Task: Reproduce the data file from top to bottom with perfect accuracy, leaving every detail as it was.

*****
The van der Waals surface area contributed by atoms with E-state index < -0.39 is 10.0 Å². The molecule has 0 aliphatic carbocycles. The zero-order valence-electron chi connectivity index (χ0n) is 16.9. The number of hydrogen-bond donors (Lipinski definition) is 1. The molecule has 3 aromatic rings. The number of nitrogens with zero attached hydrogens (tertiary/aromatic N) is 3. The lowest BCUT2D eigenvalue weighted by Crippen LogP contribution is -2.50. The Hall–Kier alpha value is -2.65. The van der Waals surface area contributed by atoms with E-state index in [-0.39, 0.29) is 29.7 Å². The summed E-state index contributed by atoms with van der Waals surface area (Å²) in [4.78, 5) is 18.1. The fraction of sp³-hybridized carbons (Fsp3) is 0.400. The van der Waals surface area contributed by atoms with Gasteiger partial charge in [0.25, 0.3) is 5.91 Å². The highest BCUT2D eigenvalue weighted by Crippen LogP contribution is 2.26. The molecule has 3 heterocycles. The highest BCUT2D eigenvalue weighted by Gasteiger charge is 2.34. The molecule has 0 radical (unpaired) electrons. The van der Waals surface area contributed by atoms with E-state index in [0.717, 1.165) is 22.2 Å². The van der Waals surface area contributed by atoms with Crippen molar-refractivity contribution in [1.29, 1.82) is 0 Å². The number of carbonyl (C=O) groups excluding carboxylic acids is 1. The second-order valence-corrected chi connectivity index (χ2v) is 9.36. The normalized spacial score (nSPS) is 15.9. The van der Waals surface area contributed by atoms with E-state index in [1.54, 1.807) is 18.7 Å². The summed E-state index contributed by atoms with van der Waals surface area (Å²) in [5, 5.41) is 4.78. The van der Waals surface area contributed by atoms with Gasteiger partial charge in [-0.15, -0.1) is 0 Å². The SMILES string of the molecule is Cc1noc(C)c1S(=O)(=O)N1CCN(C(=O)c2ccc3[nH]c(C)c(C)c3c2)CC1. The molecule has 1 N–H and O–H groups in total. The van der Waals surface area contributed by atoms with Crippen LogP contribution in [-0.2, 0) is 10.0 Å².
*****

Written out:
The van der Waals surface area contributed by atoms with E-state index < -0.39 is 10.0 Å². The molecule has 0 aliphatic carbocycles. The zero-order valence-electron chi connectivity index (χ0n) is 16.9. The number of hydrogen-bond donors (Lipinski definition) is 1. The molecule has 3 aromatic rings. The number of nitrogens with zero attached hydrogens (tertiary/aromatic N) is 3. The lowest BCUT2D eigenvalue weighted by Crippen LogP contribution is -2.50. The Hall–Kier alpha value is -2.65. The van der Waals surface area contributed by atoms with E-state index in [-0.39, 0.29) is 29.7 Å². The summed E-state index contributed by atoms with van der Waals surface area (Å²) in [4.78, 5) is 18.1. The fraction of sp³-hybridized carbons (Fsp3) is 0.400. The van der Waals surface area contributed by atoms with Gasteiger partial charge in [0.25, 0.3) is 5.91 Å². The highest BCUT2D eigenvalue weighted by Crippen LogP contribution is 2.26. The molecule has 3 heterocycles. The highest BCUT2D eigenvalue weighted by Gasteiger charge is 2.34. The molecule has 0 radical (unpaired) electrons. The van der Waals surface area contributed by atoms with E-state index in [0.717, 1.165) is 22.2 Å². The van der Waals surface area contributed by atoms with Crippen molar-refractivity contribution in [1.29, 1.82) is 0 Å². The number of carbonyl (C=O) groups excluding carboxylic acids is 1. The second-order valence-corrected chi connectivity index (χ2v) is 9.36. The normalized spacial score (nSPS) is 15.9. The van der Waals surface area contributed by atoms with E-state index in [1.54, 1.807) is 18.7 Å². The summed E-state index contributed by atoms with van der Waals surface area (Å²) in [5, 5.41) is 4.78. The van der Waals surface area contributed by atoms with Gasteiger partial charge in [-0.15, -0.1) is 0 Å². The SMILES string of the molecule is Cc1noc(C)c1S(=O)(=O)N1CCN(C(=O)c2ccc3[nH]c(C)c(C)c3c2)CC1. The molecule has 1 N–H and O–H groups in total. The van der Waals surface area contributed by atoms with Crippen LogP contribution in [-0.2, 0) is 10.0 Å².